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Hollywood's hottest female director speaks to The Voice

EMPOWERED: Ava DuVernay says she takes pride in being a role model to young girls; inset, at the premiere of Selma back in 2015

WHEN I think of inspirational women, Ava DuVernay is definitely at the top of my list. She’s the ultimate renaissance woman — a one-time MC and journalist to hotshot publicist and now a credible director, who serves as a constant reminder that it’s never too late to fulfil your dreams after picking up a camera for the first time at 32 years-old.

DuVernay grew up in Long Beach, California, and always had an eye for telling stories in one form or another. Whether rapping over 90s hip hop beats under the moniker “Eve”, or a short-lived internship at CBS News whilst exploring a career in journalism, to learning the tools of the trade first hand as a film publicist and seeing directors’ work first hand.

The Emmy award-winning director’s colourful history took a turn ten years ago after she created a documentary called This is Life about the hip hop scene at a local cafe. However, it wasn’t until she created her first feature film in 2010 - I Will Follow - that her acclaimed filmmaking journey began.

Fast forward to 2018 and the highly respected director is in the UK for the premiere of A Wrinkle In Time - a phenomenal fantasy adventure showcasing female empowerment at its best with a magical cast including Oprah Winfrey and Reese Witherspoon.

The movie, adapted from the 1962 book from revolutionary writer Madeleine L’Engle, follows the story of teenager Meg Murry and her little brother, Charles Wallace, who have been without their scientist father, Mr. Murry, for five years, ever since he discovered a new planet and used the concept known as a tesseract to travel there.

Joined by Meg's classmate Calvin O’Keefe, the teen travels through space and time accompanied by three mysterious astral travellers known as Mrs. Whatsit, Mrs. Who and Mrs. Which, in a bid to find her father.

The fantasy flick is quite the departure from DuVernay’s previous works — which include the Oscar-Nominated Selma and the moving and critically acclaimed documentary 13th — something which was intentional, as she took on the much-loved book which was once considered ‘unadaptable’ by some. “It’s a very challenging book, and I enjoyed collaborating with Jennifer Lee the screenwriter who adapted it from the book to the screen.

“I took her vision of it and loved being able to work with someone who knew the book so well. I didn’t grow up with the book but to infuse her ideas with mine and combine that with something new was great. And I like thinking out of the box, doing something different, taking risks and being bold.”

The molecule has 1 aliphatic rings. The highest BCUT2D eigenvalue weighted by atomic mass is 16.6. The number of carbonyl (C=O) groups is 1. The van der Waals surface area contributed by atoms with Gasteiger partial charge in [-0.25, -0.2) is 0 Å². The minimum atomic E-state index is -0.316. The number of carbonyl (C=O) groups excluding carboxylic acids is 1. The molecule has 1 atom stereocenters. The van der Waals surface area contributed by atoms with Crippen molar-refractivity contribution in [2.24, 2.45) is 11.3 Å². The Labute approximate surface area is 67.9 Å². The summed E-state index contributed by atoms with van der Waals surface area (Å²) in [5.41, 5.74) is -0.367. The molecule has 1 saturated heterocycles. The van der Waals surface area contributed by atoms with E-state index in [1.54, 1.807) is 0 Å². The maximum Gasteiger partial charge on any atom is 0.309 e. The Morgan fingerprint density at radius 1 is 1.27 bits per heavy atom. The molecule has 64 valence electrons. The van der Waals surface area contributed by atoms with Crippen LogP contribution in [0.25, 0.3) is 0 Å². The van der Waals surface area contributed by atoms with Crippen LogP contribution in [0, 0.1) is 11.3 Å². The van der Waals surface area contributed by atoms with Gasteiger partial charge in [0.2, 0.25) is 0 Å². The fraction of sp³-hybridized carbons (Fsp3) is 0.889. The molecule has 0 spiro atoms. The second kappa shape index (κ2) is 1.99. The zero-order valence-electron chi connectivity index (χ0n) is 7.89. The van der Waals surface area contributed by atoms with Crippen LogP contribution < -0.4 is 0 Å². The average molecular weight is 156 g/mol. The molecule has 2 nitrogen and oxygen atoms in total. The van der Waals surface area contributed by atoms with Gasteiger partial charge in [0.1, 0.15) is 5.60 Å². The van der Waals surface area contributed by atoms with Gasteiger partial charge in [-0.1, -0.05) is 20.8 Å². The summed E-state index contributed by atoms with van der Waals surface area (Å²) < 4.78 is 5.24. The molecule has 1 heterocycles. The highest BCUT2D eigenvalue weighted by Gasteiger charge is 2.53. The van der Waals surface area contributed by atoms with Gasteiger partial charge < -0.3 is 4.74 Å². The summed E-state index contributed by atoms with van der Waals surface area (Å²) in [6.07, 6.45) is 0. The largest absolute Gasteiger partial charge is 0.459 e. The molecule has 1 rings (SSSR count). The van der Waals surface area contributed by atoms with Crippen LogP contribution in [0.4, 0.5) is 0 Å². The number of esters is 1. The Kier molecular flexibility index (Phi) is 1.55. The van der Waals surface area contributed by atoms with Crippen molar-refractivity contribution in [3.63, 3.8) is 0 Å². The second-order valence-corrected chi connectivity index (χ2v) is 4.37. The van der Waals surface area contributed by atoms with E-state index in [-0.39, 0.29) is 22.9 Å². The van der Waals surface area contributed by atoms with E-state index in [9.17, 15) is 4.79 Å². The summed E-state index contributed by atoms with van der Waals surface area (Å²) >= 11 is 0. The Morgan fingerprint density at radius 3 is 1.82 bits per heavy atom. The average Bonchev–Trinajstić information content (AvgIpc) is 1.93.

The fascination surrounding DuVernay’s evolution from socio—political films to becoming the first black woman to direct a live-action film with $100 million budget also speaks to a wider discussion around female directors and the way in which they’re represented. “I think my Caucasian male counterparts are able to do all kinds of things,” she says. “They’re able to jump genres, have films that make money and don’t make money, have great reviews and don’t have great reviews and yet continue to make more movies,” says DuVernay.

“They have a lot more choices than women directors do, a lot more choices than people of colour directors do and a lot more choices than women of colour directors do, and so it’s important that we find ways to navigate through the system.”

A Wrinkle In Time explores fantasy through the female gaze — a rarity in Hollywood we’re black female directors are few and far between. However, a black Renaissance has resurged in Hollywood, with the likes of Lena Waithe (Master of None), Issa Rae (Insecure) , Dee Rees (Mudbound) plus more helping to increase the representation of black creatives behind the camera — and DuVernay takes pride in being a part of that movement and inspiring those coming up.

“I’m happy to be considered a role model for anyone who considers me that. I just wanna be someone where you can say “look at her she did, so maybe I can do.” I didn’t pick up a camera until I was 32-years-old and a lot of people get in careers and think they’re stuck in something and that they’re too old to change, or don’t have enough money to change or don’t have enough confidence change, but I didn’t have any of that — money, confidence and I was older” she recalls.

“Yet you step out, you risk, you force yourself to be brave and that’s what the film is about. It’s a girl who is depressed, isolated and angry and she has to step out in faith and be brave and find her way through life to a place that’s more loving.

“I think following your dreams is a loving thing to do and a radical thing to do because if you do it it means you really love yourself.”

A Wrinkle In Time definitely speaks to the young women that DuVernay is trying to reach. From the message of self love and light overcoming darkness, to positioning women of colour in powerful positions — the self-taught director, emphasis the importance of representation throughout the film, and is one of the key messages she would like viewers to take away from watching it.

“The film is designed for kids, ages 7-14 years old, and if there is anything I want kids to take away from it, it’s to dare to be yourself in a world where everyone is telling you to be something different.

“Can you dare to be yourself and step out and be the best you can be? And that’s the message of the movie to me. So if kids can get that I’d be happy, as we plant seeds in the minds of those who will grow up to be great adults.”

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